To be best in any job, one ought to have certain skills and characteristics that complement requirements brought up in that field. To choose the right people to take on the supply chain responsibility, CEO’s must have and know the perfect criteria. The items included in this criterion can be grouped into five key qualities and they are:
Being technically savvy
IT skills are the second most sought after skills in supply chain management. The needed skills may range from simple computer literacy skills to a working knowledge of industry-specific software. The supply chain chief need not have credentials in IT systems, but must have a close relationship with the IT director and ideally have no shortage of IT savvy specialists on staff. He or she must be able to deal with challenges of technology selection, implementation and application; must be up to date with the latest technology innovations and tools; must also be wise and understand the implementation challenges that take place in the complexity of today’s supply chain software solutions.
Being a systems thinker
Supply chain managers must be able to keep up with the challenges that come with thinking of the supply chain as a system. They must embrace the added dimension of cross-functional and cross-company complexity. Excellent managers are able to understand the connections and interdependencies across logistics, manufacturing, marketing/sales and procurement. Success in engaging in the complexity of interfaces with suppliers and customers outside of the warehouse is also very important.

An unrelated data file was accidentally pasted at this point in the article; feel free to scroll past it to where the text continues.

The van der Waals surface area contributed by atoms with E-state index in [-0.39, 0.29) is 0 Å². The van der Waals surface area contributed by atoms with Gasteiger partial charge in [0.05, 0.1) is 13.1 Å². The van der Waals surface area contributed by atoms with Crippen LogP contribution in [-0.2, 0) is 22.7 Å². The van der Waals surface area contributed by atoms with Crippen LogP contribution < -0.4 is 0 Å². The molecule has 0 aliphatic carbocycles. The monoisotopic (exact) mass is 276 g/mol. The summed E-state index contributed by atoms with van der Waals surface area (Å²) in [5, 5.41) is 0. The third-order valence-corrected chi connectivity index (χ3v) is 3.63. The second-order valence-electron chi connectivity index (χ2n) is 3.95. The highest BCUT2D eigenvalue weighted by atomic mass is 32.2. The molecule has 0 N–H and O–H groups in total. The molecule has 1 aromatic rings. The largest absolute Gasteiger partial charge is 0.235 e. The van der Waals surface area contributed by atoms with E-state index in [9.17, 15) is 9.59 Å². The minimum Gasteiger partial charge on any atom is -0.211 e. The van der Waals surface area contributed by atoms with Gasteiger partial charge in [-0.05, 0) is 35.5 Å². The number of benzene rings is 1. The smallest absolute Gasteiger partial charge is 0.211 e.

Having superior business skills and language
Supply chain leaders must be able to effectively communicate with senior executives. They must be comfortable with speaking about terms such as EBITDA, ROIC and economic profit as they are comfortable talking about fleet-truck efficiency or demand forecasting. A supply chain manager needs to step into the treasurer’s office and be capable of holding a conversation about cash flow and step outside and be able to immediately engage in delivery schedules talk with suppliers. Supply chain problems are often the least understood by the board and the CEO and must be explained in their language.
Having influential leadership and the ability to inspire
The number of supply chain leaders that are front-and-center within organizations is growing. They must be able to create close interpersonal relationships that build a credible reputation for them and for the supply chain function across the organization. True leaders build teams and manage personnel where they find themselves in positions to influence. Such positions are used to get people to work together to create world-class supply chain. Managers of stature are also gifted in building close collaborative relationships with their companies’ leaders in sales and marketing, human resources and finance.
Being globally orientated
Finally, all leaders today need to be globally capable. Global sourcing and global supply chains have grown tremendously in the past years and have grown for both retailers and manufacturers. A lot of companies source & sell globally and also have competitors that do so. Therefore, supply chain managers must be able to manage an enterprise that extends across continents and must deal effectively with suppliers and customers across the world.
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